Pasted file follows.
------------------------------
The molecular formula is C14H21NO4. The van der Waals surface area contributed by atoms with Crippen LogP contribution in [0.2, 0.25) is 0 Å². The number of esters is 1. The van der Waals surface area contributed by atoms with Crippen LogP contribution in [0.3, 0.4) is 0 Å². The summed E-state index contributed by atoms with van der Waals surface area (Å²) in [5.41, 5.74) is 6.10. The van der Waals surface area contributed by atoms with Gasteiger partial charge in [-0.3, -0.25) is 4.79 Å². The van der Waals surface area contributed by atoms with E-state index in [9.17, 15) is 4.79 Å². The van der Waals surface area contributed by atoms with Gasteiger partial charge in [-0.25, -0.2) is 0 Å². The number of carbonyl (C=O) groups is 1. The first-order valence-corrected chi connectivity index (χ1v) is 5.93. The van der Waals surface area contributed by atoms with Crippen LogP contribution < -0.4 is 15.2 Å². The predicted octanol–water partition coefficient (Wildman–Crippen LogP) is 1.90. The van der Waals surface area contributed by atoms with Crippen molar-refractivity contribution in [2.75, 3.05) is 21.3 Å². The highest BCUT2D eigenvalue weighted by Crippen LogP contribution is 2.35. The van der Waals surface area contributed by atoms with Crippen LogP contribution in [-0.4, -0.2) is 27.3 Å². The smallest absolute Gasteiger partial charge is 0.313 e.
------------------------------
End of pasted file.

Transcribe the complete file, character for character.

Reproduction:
The molecular formula is C14H21NO4. The van der Waals surface area contributed by atoms with Crippen LogP contribution in [0.2, 0.25) is 0 Å². The number of esters is 1. The van der Waals surface area contributed by atoms with Crippen LogP contribution in [0.3, 0.4) is 0 Å². The summed E-state index contributed by atoms with van der Waals surface area (Å²) in [5.41, 5.74) is 6.10. The van der Waals surface area contributed by atoms with Gasteiger partial charge in [-0.3, -0.25) is 4.79 Å². The van der Waals surface area contributed by atoms with E-state index in [9.17, 15) is 4.79 Å². The van der Waals surface area contributed by atoms with Gasteiger partial charge in [-0.25, -0.2) is 0 Å². The number of carbonyl (C=O) groups is 1. The first-order valence-corrected chi connectivity index (χ1v) is 5.93. The van der Waals surface area contributed by atoms with Crippen LogP contribution < -0.4 is 15.2 Å². The predicted octanol–water partition coefficient (Wildman–Crippen LogP) is 1.90. The van der Waals surface area contributed by atoms with Crippen molar-refractivity contribution in [2.75, 3.05) is 21.3 Å². The highest BCUT2D eigenvalue weighted by Crippen LogP contribution is 2.35. The van der Waals surface area contributed by atoms with Crippen LogP contribution in [-0.4, -0.2) is 27.3 Å². The smallest absolute Gasteiger partial charge is 0.313 e.